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Sir—In April 2010 a meta-analysis with the title “Plate fixation or intramedullary fixation of humeral shaft fractures” was published by our group in Acta Orthopaedica 2010; 81 (2): 216-23. In this article we stated that there was no statistically significant difference in primary and secondary outcomes between plates and intramedullary nails in humeral shaft fractures.
Just after our meta-analysis was accepted for publication in Acta Orthopaedica, Putti et al. (2009) published a new randomized controlled trial comparing nails to plates in humeral shaft fractures making our findings obsolete.
To illustrate the need for regular updates in meta-analysis we conducted a cumulative meta-analysis now including Putti and co-workers study. Putti et al. included 34 patients, after randomization 16 patients were in the nailing group, 18 patients were assigned to the plating group. It is interesting to see that our primary outcome is different now and favors plates over nails (RR 0.52, CI 0.30–0.91, p = 0.02, see the Figure). Therefore we would like to state that the risk of a complication is lower when plating a fracture of the humeral shaft than when using an intramedullary nail.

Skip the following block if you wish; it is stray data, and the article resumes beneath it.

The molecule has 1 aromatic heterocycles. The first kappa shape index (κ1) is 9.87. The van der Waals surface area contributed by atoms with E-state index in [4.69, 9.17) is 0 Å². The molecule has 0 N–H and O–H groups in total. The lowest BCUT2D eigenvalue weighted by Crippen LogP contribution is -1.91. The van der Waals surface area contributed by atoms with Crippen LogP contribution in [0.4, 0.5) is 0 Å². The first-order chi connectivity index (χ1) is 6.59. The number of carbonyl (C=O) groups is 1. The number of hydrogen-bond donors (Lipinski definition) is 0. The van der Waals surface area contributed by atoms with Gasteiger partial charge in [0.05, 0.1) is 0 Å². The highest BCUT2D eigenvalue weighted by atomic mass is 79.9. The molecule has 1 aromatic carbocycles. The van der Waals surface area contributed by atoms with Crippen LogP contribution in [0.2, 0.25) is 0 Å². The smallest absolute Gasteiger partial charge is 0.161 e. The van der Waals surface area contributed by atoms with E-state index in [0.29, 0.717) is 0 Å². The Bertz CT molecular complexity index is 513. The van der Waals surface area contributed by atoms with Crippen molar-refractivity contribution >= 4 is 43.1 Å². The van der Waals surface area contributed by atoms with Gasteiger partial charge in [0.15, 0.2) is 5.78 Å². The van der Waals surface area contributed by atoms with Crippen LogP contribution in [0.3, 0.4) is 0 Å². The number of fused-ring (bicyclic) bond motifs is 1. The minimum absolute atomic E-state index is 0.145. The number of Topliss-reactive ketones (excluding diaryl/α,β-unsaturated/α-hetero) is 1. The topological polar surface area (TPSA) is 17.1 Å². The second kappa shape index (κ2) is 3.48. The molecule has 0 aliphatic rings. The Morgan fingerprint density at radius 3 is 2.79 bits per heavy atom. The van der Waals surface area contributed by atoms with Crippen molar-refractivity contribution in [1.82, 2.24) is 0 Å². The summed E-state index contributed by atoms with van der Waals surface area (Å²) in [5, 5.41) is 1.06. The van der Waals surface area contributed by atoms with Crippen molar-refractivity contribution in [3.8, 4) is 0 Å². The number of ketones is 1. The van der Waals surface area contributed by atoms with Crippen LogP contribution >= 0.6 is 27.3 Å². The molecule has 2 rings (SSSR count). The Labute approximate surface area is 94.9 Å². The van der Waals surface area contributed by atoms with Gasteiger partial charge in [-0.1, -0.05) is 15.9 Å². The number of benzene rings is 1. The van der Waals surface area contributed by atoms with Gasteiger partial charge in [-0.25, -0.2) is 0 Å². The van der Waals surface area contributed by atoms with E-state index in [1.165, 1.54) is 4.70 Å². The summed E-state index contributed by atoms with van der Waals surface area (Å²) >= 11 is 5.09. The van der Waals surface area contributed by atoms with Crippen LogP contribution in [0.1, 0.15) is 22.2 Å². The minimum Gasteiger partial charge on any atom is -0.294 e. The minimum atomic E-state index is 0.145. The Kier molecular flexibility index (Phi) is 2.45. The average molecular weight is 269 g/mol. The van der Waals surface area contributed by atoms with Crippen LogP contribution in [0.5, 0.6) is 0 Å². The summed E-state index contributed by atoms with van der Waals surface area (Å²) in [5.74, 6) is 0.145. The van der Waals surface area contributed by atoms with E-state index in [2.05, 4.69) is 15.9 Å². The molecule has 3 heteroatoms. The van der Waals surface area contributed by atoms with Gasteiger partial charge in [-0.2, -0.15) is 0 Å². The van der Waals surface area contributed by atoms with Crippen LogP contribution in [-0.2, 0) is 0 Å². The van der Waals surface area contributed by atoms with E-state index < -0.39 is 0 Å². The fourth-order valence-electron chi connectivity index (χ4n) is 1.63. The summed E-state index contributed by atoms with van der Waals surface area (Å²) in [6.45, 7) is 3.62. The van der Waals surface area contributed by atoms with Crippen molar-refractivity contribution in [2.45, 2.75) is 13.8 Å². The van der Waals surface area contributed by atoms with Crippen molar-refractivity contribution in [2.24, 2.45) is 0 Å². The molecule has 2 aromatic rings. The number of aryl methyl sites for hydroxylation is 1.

In our primary meta-analysis we stated that there were some limitations to our study: first of all the small number of patients that could be included. With this new study only 34 patients were added, giving a total of 237 patients. The problem of heterogeneity remains as well with this extra study added.
Still, our cumulative meta-analysis shows the strengths of meta-analysis in providing clinicians up-to-date best evidence and help them in clinical decision making. However, to find the definitive answer on optimal treatment strategies for humeral shaft fractures a large scale RCTs is needed reporting on patient important endpoints such as complication rate and validated patient reported outcomes.